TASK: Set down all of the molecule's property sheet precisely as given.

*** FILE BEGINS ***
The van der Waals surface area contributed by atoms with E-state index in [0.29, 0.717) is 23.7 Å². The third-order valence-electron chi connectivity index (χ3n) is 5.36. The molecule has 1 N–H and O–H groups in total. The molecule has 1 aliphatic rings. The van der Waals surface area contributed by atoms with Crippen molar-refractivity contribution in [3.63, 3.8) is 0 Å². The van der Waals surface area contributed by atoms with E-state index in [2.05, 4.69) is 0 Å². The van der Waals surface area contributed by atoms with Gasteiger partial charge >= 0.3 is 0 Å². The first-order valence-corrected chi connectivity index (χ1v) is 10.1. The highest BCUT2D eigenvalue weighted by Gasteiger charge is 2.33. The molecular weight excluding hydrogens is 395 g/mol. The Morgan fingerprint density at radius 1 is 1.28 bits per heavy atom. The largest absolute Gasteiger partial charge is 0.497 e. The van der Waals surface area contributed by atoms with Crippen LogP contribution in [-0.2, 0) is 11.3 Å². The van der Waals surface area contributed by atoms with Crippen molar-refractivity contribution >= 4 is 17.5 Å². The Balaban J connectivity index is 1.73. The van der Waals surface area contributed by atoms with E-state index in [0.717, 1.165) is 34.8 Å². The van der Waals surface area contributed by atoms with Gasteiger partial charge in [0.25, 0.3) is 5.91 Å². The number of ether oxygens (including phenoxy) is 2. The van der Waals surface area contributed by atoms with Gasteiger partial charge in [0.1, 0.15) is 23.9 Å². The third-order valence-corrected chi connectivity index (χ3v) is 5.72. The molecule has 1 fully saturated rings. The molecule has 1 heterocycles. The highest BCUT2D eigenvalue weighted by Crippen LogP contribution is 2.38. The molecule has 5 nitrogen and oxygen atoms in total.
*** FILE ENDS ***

The van der Waals surface area contributed by atoms with E-state index in [0.29, 0.717) is 23.7 Å². The third-order valence-electron chi connectivity index (χ3n) is 5.36. The molecule has 1 N–H and O–H groups in total. The molecule has 1 aliphatic rings. The van der Waals surface area contributed by atoms with Crippen molar-refractivity contribution in [3.63, 3.8) is 0 Å². The van der Waals surface area contributed by atoms with E-state index in [2.05, 4.69) is 0 Å². The van der Waals surface area contributed by atoms with Gasteiger partial charge >= 0.3 is 0 Å². The first-order valence-corrected chi connectivity index (χ1v) is 10.1. The highest BCUT2D eigenvalue weighted by Gasteiger charge is 2.33. The molecular weight excluding hydrogens is 395 g/mol. The Morgan fingerprint density at radius 1 is 1.28 bits per heavy atom. The largest absolute Gasteiger partial charge is 0.497 e. The van der Waals surface area contributed by atoms with Crippen LogP contribution in [-0.2, 0) is 11.3 Å². The van der Waals surface area contributed by atoms with Crippen molar-refractivity contribution >= 4 is 17.5 Å². The Balaban J connectivity index is 1.73. The van der Waals surface area contributed by atoms with E-state index in [0.717, 1.165) is 34.8 Å². The van der Waals surface area contributed by atoms with Gasteiger partial charge in [0.25, 0.3) is 5.91 Å². The number of ether oxygens (including phenoxy) is 2. The van der Waals surface area contributed by atoms with Gasteiger partial charge in [0.1, 0.15) is 23.9 Å². The third-order valence-corrected chi connectivity index (χ3v) is 5.72. The molecule has 1 fully saturated rings. The molecule has 1 heterocycles. The highest BCUT2D eigenvalue weighted by Crippen LogP contribution is 2.38. The molecule has 5 nitrogen and oxygen atoms in total.